One of our clients just this morning wrote: “Naturally, my elders here in Los Angeles are wringing their hands with worry at the thought of buying in Paris. Paris has had a long history of anti-semitism and emigration; I’m not sure why this feels scarier to them. I’m not as scared, maybe my head is buried in the sand of dreams.”
Fear is a big factor is the way people behave. That’s why terrorism works so well — that’s exactly what the terrorists want — to instill fear so that they can be controlled. Her elders are playing into the hands of the terrorists and in a subtle way, perpetuating the problem. Read anything about New York City after 9-11, when for a while the fear took over and people stopped traveling and doing much of anything, and you will learn that the city is more unified and stronger economically than ever before. “President Obama devoted his Saturday radio address to next week’s anniversary of 9/11, saying the nation is stronger 11 years later. ‘Instead of changing who we are, the attacks have brought out the best in the American people,’ Obama said.” (Sep 8, 2012, USA Today)
Considering that French Property Insider is designed to discuss property investment in France from and insider’s point of view, I have addressed these issues because they are fundamental to you as an investor or potential investor, to determine if an investment in France at this time is worthwhile or not. These are questions I am asked daily, and there are several facets to take a hard look at before one makes a decision.
If all you want is an investment that pays off well, then there are many other ways of accomplishing that besides a property in France. But if you want more — a change in lifestyle, or a broadening of your horizons, and at the same time make a good investment, then you should look deeper and get a broader perspective of the investment climate.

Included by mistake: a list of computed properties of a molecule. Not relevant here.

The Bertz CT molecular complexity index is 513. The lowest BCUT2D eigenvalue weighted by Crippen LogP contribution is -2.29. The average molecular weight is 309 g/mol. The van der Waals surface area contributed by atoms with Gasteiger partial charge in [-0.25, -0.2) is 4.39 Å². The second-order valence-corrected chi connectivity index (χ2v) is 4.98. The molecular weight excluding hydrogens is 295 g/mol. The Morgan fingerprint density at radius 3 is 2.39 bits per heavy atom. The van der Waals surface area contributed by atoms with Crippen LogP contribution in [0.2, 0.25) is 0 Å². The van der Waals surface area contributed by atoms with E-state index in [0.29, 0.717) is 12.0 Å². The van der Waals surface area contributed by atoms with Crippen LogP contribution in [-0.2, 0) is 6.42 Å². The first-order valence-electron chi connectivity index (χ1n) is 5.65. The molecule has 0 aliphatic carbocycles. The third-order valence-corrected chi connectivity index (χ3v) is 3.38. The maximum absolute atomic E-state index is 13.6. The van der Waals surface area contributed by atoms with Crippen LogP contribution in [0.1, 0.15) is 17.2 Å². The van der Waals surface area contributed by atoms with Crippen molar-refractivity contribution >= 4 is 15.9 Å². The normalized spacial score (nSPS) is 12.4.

At this moment, property prices are down, there is a surplus of property on the market and interest rates are at an all time low*. Recent events are likely to further affect the market and could easily push prices even lower as demand decreases. By all economic theories, that makes this a time to buy, when it’s a “buyer’s market.”**
*”The benchmark interest rate In the Euro Area was last recorded at 0.05 percent. Interest Rate in the Euro Area averaged 2.40 Percent from 1998 until 2014, reaching an all time high of 4.75 Percent in October of 2000 and a record low of 0.05 Percent in September of 2014. Interest Rate in the Euro Area is reported by the European Central Bank.”
**Buyer’s Market: A situation in which supply exceeds demand, giving purchasers an advantage over sellers in price negotiations. Buyer’s Market is commonly used to describe real estate markets, but it applies to any type of market where there is more product available than there are people who want to buy it.
Don’t be one of the fearful. Be one of the smart investors who understands that this is the low period when time to heal the wounds of the recent events will be on your side. Have a look at our current listings and watch for more to come. If what you want isn’t found there, then be sure to contact us (firstname.lastname@example.org) to help you find your own “solid earth of dreams.”
A bientôt ,
(By Janet Connelly)
Respond to Adrian: email@example.com
P.S. Learn how Americans can deal with the ever changing regulatory environment and financial challenges — attend a two-part FREE Financial Forum with Dunhill Financial on Thursday, January 22, 2015, sponsored by the Adrian Leeds Group. Brian Dunhill will explain these changes, offer the best solutions to tackle the new regulations, and answer your questions in Part I. Then take a break and stay for Part II when Dunhill’s Quarterly Economic Update will give you a briefing on regional rants, cocktail napkin charting and describe how we see the overall economy. Wine, coffee, water, sodas will be served complimentary! For more information visit Conferences and Workshops. Please register in advance by visiting: dunhillfinancial.be/events.html.